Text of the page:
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Whole School behaviour - looking at it from Safeguarding Staff - POV

Discussion in 'Behaviour' started by undiwear, Mar 28, 2012.

  1. undiwear

    undiwear New commenter

    Have you worked in a school where there are policies in black and white which teachers can reference for themselves?

    Is there a school where SMT are plainly referencing their duty of care to staff in order to make it plain to students and parents that behaviour may be unacceptable because they have a duty of care to teachers?

    Hoping that others will 'get' where I am coming from without trying to explain myself as It would be all rambly.

     
  2. chriszwinter1

    chriszwinter1 New commenter

    Where I think you're coming from is a situation in which policies exist on paper only and are not upheld by those whose job it is to do that. A good example would be of schools who quote from Osted reports when there's trouble so that if parents complain to the local press about bully in the school the HT chimes in with "Ofsted says we have a good anti-bullying policy." The parents whose children are at the business end of the failure to enforce the policy probably disagree.
    When the same type of thing is applied to staff, you're in a mess.
     
  3. After being sworn at, kicked and hit with a variety of objects by a child today and having written everything down and passed the observation to Head only to be told I should be dealing with the situation (in other words without support) - I know exactly where you are coming from.
     
  4. chriszwinter1

    chriszwinter1 New commenter

    Your HT is an utter disgrace and the thug's apologist and accomplice. Why is it that in virtually every public place a sign tells us that verbal and physical abuse will not be tolerated and that the staff have the right to do their job without fear? I say "virtually" because schools with HTs like that seem to be exempt.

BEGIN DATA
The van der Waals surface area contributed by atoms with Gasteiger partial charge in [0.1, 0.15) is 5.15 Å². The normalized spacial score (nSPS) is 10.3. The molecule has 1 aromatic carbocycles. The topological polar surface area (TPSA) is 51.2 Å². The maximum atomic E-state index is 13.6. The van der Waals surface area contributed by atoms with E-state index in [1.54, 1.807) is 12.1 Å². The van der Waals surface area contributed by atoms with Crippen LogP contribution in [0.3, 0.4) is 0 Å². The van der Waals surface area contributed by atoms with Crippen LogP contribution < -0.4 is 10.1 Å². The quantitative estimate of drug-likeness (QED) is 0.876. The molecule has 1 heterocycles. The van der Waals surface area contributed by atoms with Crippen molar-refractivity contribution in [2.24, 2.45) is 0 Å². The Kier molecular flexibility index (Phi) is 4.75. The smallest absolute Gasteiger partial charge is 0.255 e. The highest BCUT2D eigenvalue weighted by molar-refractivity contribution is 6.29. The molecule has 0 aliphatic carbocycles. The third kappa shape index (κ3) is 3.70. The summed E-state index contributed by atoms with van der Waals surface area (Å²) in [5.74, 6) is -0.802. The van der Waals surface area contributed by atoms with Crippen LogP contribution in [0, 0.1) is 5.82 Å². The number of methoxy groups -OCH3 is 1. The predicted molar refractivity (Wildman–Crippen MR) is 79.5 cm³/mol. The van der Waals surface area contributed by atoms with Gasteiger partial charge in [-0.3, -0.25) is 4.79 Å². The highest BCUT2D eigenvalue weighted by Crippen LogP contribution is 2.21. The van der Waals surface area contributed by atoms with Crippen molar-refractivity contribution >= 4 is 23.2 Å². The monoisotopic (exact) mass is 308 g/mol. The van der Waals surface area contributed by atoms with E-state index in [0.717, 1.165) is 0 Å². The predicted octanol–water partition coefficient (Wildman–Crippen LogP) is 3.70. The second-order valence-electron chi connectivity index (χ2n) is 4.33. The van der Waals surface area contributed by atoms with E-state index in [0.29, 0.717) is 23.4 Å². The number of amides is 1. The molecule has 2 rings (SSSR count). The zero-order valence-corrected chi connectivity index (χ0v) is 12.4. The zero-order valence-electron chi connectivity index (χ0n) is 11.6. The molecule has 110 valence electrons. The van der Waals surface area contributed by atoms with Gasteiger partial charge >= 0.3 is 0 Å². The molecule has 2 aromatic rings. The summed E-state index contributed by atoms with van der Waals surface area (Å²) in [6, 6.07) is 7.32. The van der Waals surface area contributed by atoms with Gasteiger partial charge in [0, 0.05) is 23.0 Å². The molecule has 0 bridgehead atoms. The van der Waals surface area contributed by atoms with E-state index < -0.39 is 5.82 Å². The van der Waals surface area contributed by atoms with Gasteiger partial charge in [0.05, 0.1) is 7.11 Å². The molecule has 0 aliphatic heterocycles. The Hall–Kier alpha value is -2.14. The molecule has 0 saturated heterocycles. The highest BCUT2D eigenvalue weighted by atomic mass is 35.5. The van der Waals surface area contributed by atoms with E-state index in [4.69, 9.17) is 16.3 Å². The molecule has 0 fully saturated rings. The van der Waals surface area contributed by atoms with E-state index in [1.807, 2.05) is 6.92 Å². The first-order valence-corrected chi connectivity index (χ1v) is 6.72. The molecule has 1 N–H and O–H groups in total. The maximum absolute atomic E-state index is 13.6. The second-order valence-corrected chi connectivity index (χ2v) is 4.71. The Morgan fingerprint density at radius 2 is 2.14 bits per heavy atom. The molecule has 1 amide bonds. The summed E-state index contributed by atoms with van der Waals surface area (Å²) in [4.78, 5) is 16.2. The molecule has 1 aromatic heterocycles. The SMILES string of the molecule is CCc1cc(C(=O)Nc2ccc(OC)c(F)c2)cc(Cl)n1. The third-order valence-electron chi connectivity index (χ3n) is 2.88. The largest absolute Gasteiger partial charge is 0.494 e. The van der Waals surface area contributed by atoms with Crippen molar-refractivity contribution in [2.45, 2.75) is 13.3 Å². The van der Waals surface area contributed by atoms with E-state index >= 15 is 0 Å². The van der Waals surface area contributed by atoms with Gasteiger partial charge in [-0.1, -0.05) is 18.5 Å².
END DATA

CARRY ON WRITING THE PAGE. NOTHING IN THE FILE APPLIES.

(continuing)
It should be a police matter. If you're in a union, please seek its advice.
     
  5. undiwear

    undiwear New commenter

    Do staff normally have access to the safeguarding for staff stuff? (I am assuming here it should be part of the policy handbook.) In which case I ought to go dig out mine.

    For anyone like the PP who is suffering repeated violence from a / or more than one pupil have you talked to your union about how they can help you change things?
     
  6. chriszwinter1

    chriszwinter1 New commenter

    These days, the policies should be on the VLE in the staff only area. The head's <strike>secretary </strike>...eer I mean PA, should have them. If not, then the local authority's policies are on its website. The failure to provide a policy does not negate the employer's legal duty of care to its staff.
     



  7. <font face="Arial"> Why is it that in virtually every public place a sign tells us that verbal and physical abuse will not be tolerated and that the staff have the right to do their job without fear? I say "virtually" because schools with HTs like that seem to be exempt.</font>
    [​IMG] As has been said on here many many times....
     
  8. chriszwinter1

    chriszwinter1 New commenter

    .
    Exactly. When I put this to a HT, he simply shook his empty head
     
  9. What age was the pupil and did you involve the police following the assault?
     
  10. casper

    casper New commenter

    Does anyone work in a school where this happens, but nothing is done until the paperwork is filled in. This then sends a message to other pupils that this behaviour is acceptable. Very frustrating for staff when something happens early in the school year. Nothing is done about it, all the pupils are talking about it. Then later in the school year something else happens involving the same pupil and someone is hurt . One cannot help feeling that if the first incident had been dealt with appropriately then the second incident may not have happened.

    Difficult home backgrounds are often blamed for poor behaviour. We all acknowledge and accept that there are many pupils who do not have the support they need to choose to do the right thing. So do schools have any responsiblity here to have some boundaries that are clear and understandable for all.??
     
  11. chriszwinter1

    chriszwinter1 New commenter

    Yes, I have worked in a school where this was standard practice, i.e. an avoiding technique.
    Because the culprit has been led to believe that it is acceptable.
    They should, but all too often they exist only on paper and are never enforced.
     
  12. The child was 6 years old and it has happened on a number of occasions. More worringly, is that an incident towards another member of staff a few days later resulted in the child being sent home. I am becoming increasingly disallusioned with teaching due to the erratic and undermining behaviour of adults within the education system.
     

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